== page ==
Ada here. Can you feel it? The shift to fall is here, and it is nowhere more obvious than in Vrdnt’s fields. Just about every CSA share you receive this autumn will be padded with greens like arugula and mustards, which are available now, as well as crops like collards and kale, which are about 2 weeks out. In addition to these greens which are grown specifically for their leafy arms, you should expect to receive many greens that come attached to roots - turnips, radish (yes, you can eat radish greens!), and kohlrabi, just to name a few. Farm BOGO at its best.
We all know that these dark leafy vegetables are packed with nutrition, and for that reason alone you should eat them. But also? They’re delicious and very versatile, and unlike very delicate lettuces, these hearty leaves can stand up to the action of a blender… or food processor, mortar and pestle, immersion blender, or even just some dedicated chopping. On these early October days, the parade of green is new and novel - a wonderful opportunity to explore some creative ways to use the leaves, in blitzed-fashion, and build a toolkit for later in the season when you’re reaching your limit of verdure.
PESTO, and all of its cousins.
Pesto, or its French cousin Pistou (lacking the pine nuts), is a summertime stalwart, but the technique of blitzing herbs, nuts, and maybe cheese together is an incredible idea worth building upon, all season long. The riffs are endless, and we hope you’ll get comfortable with this easy way to use your greens.
Once you’re made a verdant pesto, you can use this sauce as a sandwich spread, adding vibrancy to a grilled cheese, or as a dip for crackers or chips. Or, you can toss hot pasta with the sauce, adding a ladle of starchy pasta water to the party to help loosen things up. Mix a dollop with mayo or sour cream, and you’ve got a foil for potato chips. Or, simply spoon a bit on soup or beans as you would any other topping like crushed tortilla chips and shredded cheese. Blitzed-green dips like this can be creamy - similar to pesto - or more oily, which, with the addition of red pepper flakes or fresh peppers, can serve as a hot, saucy condiment.
Perhaps my favorite quality of a freshly blitzed green spread is its utility for future-me. Use now, or easily freeze any surplus pesto you might find yourself with. As long as they’re isn’t large quantities of yogurt in there (more on that), it should freeze fine - good for at least months. I have some fancy cocktail cubes that I use for this purpose, though a ziplock bag would work great, as well.
It may feel reckless, but it’s actually very easy to make a pesto-inspired sauce without any recipe, and only your pantry ingredients. Just about the only necessities are olive oil, salt, and some type of acid (lemon/lime/vinegar). Here are some ideas for other possible add-ons:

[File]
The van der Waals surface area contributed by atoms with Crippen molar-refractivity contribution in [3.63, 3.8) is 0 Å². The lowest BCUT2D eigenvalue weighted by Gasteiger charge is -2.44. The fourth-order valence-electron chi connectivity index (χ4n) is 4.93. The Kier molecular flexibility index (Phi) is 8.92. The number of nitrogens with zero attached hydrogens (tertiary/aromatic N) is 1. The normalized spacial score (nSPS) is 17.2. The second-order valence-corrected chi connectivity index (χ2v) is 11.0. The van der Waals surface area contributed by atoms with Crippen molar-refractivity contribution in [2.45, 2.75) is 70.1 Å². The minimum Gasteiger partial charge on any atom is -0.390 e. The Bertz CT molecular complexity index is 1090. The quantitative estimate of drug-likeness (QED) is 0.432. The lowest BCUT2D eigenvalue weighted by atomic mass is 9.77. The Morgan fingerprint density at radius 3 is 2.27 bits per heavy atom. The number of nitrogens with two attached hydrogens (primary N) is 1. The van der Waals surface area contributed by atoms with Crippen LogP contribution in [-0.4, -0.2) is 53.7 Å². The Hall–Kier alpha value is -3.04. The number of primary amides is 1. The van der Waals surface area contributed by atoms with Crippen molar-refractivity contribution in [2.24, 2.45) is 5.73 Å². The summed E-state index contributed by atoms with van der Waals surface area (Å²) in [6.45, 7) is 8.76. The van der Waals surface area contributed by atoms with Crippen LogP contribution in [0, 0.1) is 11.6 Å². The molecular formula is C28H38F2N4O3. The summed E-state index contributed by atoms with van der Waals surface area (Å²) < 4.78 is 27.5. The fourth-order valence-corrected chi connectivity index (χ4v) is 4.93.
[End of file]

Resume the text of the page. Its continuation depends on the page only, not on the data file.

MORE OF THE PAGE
Pinenuts are the traditional choice for pesto, but many nuts would work. I often have pecans and walnuts on hand, and both are great. You can also use seeds in this moment, like hemp seeds, pepitas, sunflower, or even tahini (blended sesame seeds). Very, very often, I skip the nuts all together because I’m more interested in eating them whole. That being said, I would recommend using at least a few nuts when working with very bitter or spicy greens (like radish or mustards) as the buttery nuts will help round out the final product.
Don’t hold back. If you have a bunch of fresh, tender-leafed herbs, it is my strong opinion that more is better. Basil, parsley, dill, and cilantro are all suitable contenders for this application. Tarragon and fresh oregano are great, too. You can blend a bunch of parsley with a bunch of kale, for example, or you can make a “pesto” with parsley-only. We’re drawing a lot of inspiration from pesto in this post, but really, other herby-centric dips like Italian salsa verde , Argentinian chimichurri , or Yeminite schug all have an herby base, but could easily accommodate the addition of other greens, too. Radish green and cilantro chimichurri? Why the heck not?
In addition to salt, a splash of acid feels like the only other necessity in this equation. Acid will not only help preserve your dip and make it last for a generous week in the fridge, but it will also wake up those taste buds so you can actually taste your verdant delights. Lemon or lime juice is a great choice. You could also use preserved lemon or lemon zest instead. Red wine vinegar is the traditional acid in salsa verde, but many other mild vinegars would do, too. Even the juice from a pickle or olive jar would give the dip the tang it needs.
Speaking of pickles and olives, these would be great additions to your green spread. Pickled peppers, hot or sweet, capers, or even a couple anchovy filets will add a bit of salt, acid, as well as umami to these dips. As a general rule, I think pickled-additions work best in a green sauce that is more oily than it is creamy. That being said, kitchen rules exist to be broken.